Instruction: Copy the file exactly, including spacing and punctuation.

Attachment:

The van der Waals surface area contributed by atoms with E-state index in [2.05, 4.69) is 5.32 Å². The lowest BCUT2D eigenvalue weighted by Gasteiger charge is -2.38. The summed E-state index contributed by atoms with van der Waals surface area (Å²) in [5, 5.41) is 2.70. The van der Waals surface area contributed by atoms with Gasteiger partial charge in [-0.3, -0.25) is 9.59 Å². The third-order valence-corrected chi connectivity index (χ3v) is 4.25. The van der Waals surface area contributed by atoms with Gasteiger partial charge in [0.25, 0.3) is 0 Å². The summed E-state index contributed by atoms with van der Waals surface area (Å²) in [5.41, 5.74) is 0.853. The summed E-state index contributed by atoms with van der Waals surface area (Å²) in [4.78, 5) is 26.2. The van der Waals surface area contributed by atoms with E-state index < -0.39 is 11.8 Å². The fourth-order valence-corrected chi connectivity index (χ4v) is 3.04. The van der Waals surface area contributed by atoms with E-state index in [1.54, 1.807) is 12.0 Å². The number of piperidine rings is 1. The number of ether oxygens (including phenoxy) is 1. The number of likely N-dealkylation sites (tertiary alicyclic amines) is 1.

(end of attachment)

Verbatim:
The van der Waals surface area contributed by atoms with E-state index in [2.05, 4.69) is 5.32 Å². The lowest BCUT2D eigenvalue weighted by Gasteiger charge is -2.38. The summed E-state index contributed by atoms with van der Waals surface area (Å²) in [5, 5.41) is 2.70. The van der Waals surface area contributed by atoms with Gasteiger partial charge in [-0.3, -0.25) is 9.59 Å². The third-order valence-corrected chi connectivity index (χ3v) is 4.25. The van der Waals surface area contributed by atoms with Gasteiger partial charge in [0.25, 0.3) is 0 Å². The summed E-state index contributed by atoms with van der Waals surface area (Å²) in [5.41, 5.74) is 0.853. The summed E-state index contributed by atoms with van der Waals surface area (Å²) in [4.78, 5) is 26.2. The van der Waals surface area contributed by atoms with E-state index < -0.39 is 11.8 Å². The fourth-order valence-corrected chi connectivity index (χ4v) is 3.04. The van der Waals surface area contributed by atoms with E-state index in [1.54, 1.807) is 12.0 Å². The number of piperidine rings is 1. The number of ether oxygens (including phenoxy) is 1. The number of likely N-dealkylation sites (tertiary alicyclic amines) is 1.